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Nalanchira, Thiruvananthapuram





ROLL NO: 403

SUBMITTED ON: 05-12-2016



Sl. No. Content Page No.

1. Introduction 3
2. Indemnity 4

3. Extent of Liability 6
4. Conclusion 7
5. Bibliography 8


The law of Contract is one of the most familiar legal concepts in our
society as it is so central to the essence of our political, economic, and social life.
In order for a contract to exist there are many factors to be considered like the
‘consent’ between the parties performing the contract, the object of the contract,
competency of the parties, lawful purpose, etc;.

There are many aspects of contract which are used by the public in their
everyday life. One such aspect is the contract of indemnity, the contract of
indemnity is a contract by which one party promises the other to save him from
loss occurring due to the promisor’s or any other person’s actions. This
assignment aims to confer the idea of contract of indemnity and its various


Section 124 of the Indian Contract Act 1872 defines a contract of

indemnity as – A contract by which one party promises to save the other from
loss caused to him by the conduct of the promisor himself, or by the conduct of
any other person, is called a “contract of indemnity”.

The person who gives the indemnity is called the “indemnifier” and the
person for whose protection it is given is called the “indemnity-holder” or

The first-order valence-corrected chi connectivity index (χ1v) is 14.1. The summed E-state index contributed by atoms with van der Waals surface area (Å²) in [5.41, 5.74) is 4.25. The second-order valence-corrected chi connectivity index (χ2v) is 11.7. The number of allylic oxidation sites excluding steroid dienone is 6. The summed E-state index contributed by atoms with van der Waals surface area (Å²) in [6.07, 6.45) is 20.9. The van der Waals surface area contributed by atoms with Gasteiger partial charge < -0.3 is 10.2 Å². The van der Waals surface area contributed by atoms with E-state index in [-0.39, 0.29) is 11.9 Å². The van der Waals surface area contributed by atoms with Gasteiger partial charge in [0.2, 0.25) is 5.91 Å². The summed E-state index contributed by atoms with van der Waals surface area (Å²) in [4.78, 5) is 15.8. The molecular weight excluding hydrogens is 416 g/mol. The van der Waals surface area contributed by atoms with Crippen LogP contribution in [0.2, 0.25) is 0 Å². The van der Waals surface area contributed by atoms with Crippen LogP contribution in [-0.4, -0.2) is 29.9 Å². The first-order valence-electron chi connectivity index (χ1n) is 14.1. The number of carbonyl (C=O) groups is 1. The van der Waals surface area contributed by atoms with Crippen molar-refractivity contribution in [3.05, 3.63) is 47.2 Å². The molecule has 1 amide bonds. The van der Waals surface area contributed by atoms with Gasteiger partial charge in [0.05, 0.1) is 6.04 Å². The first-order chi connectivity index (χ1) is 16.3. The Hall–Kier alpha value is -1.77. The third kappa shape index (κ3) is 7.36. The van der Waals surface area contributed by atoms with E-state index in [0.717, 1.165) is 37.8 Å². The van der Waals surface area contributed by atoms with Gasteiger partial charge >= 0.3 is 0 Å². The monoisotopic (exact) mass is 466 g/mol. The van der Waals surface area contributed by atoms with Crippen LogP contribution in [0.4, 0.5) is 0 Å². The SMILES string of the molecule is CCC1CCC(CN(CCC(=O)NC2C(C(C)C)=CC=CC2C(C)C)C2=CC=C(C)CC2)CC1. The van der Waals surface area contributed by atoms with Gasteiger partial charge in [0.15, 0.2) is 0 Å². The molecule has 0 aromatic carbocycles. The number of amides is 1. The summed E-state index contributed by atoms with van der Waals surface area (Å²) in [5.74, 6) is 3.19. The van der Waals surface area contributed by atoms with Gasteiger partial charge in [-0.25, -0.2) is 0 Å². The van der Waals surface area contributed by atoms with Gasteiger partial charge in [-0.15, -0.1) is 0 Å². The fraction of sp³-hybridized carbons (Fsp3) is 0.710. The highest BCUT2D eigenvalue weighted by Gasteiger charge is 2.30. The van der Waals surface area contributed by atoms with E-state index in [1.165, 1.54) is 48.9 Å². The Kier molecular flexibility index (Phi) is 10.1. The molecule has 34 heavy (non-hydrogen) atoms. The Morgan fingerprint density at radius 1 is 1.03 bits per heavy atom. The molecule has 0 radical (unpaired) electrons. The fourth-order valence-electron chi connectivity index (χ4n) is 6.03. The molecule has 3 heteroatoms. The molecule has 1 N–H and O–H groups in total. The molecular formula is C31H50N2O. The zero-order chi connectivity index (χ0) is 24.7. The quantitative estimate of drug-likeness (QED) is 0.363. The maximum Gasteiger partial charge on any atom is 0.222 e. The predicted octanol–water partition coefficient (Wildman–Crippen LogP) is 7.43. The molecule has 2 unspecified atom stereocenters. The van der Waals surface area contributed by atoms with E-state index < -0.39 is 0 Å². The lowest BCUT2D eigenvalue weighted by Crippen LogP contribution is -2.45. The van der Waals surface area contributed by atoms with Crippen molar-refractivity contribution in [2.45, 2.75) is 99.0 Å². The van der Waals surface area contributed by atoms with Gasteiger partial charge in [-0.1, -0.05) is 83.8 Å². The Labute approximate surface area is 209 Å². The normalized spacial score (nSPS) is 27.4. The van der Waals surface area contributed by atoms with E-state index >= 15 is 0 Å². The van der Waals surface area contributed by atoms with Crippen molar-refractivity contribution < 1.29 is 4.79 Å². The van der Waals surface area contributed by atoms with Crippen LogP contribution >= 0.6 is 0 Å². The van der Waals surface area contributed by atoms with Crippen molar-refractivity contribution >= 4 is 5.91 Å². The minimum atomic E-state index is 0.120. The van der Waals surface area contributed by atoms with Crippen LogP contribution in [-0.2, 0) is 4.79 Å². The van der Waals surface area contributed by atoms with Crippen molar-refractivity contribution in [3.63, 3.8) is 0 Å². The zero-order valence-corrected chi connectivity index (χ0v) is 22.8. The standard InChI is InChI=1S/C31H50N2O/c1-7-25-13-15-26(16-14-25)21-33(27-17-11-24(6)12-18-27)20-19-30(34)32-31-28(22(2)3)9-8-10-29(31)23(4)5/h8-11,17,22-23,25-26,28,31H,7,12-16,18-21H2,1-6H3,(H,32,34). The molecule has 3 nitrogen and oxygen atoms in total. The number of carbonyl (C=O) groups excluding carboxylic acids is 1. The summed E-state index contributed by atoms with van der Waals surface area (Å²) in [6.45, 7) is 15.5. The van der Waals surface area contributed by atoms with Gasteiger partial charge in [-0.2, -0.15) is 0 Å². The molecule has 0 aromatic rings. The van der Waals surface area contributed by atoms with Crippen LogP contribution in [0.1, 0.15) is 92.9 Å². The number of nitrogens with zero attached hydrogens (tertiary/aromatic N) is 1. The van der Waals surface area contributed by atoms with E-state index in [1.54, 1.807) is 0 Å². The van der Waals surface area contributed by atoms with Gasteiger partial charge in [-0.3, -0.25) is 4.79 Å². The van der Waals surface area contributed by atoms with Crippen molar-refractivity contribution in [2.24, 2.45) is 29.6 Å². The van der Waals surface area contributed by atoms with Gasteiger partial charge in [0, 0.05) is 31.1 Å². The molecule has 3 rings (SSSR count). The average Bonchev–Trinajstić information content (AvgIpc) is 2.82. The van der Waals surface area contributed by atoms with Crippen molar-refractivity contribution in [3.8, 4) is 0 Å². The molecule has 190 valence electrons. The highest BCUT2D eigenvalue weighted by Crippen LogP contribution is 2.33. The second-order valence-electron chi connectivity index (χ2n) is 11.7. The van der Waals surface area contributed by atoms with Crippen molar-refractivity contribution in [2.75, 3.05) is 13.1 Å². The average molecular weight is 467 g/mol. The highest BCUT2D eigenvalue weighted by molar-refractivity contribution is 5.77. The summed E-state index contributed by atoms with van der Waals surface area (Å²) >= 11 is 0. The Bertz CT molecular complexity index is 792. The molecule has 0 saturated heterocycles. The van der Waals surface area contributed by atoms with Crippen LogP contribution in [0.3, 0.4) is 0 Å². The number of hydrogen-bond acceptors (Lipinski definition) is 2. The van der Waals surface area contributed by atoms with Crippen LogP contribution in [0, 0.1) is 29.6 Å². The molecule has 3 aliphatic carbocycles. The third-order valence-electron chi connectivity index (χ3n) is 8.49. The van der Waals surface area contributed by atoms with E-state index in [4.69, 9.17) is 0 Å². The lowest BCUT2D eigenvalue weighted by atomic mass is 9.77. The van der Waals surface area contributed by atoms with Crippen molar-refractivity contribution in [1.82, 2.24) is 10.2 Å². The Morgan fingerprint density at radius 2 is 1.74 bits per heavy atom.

“indemnified”. For example, if ‘A’ promises ‘B’ to indemnify him for any loss
or consequences which may arise as a result of ‘B’ giving a beating to ‘C’. This
example is a clear definition of a contract of indemnity, but it cannot be said to be
legally binding, as one of the important and pre-requisite of a contract is ‘lawful
purpose’ & assaulting another is not permissible by the law.

Indemnity may be defined as the obligation or duty resting on one person

to make good any loss or damage another has incurred while acting at his request
or for his request for his benefit.1

As per this section, the rights of the indemnity holder are not absolute or
unfettered. He must act within the authority given to him by the promisor and
must not contravene the orders of the promisor. Further, he must act with normal
intelligence, caution, and care as if there were no contract of indemnity.2

Contract of Indemnity is a promise given by the indemnifier to the indemnified;

the promise may be expressed or implied based on the circumstances.3

a) A person who is interested in the payment of money which another is

bound, by law, to pay and who, therefore, pays it, is entitled to be
reimbursed by the other. (Section 69, Indian Contract Act)
b) The employer of an agent is bound to indemnify him against the
consequences of all lawful acts done by such agent in exercise of the
authority conferred upon him. (Section 222, Indian Contract Act)

We can clearly see the difference of the Contract of Indemnity in the Indian law
and the English law.

Dr. S R Myneni, Contract-II, Asia Law House, 1st edition 2010-11, pg.1
M Krishnan Nair, Contract-II, Lekha Publications, 1st edition 1986, pg.55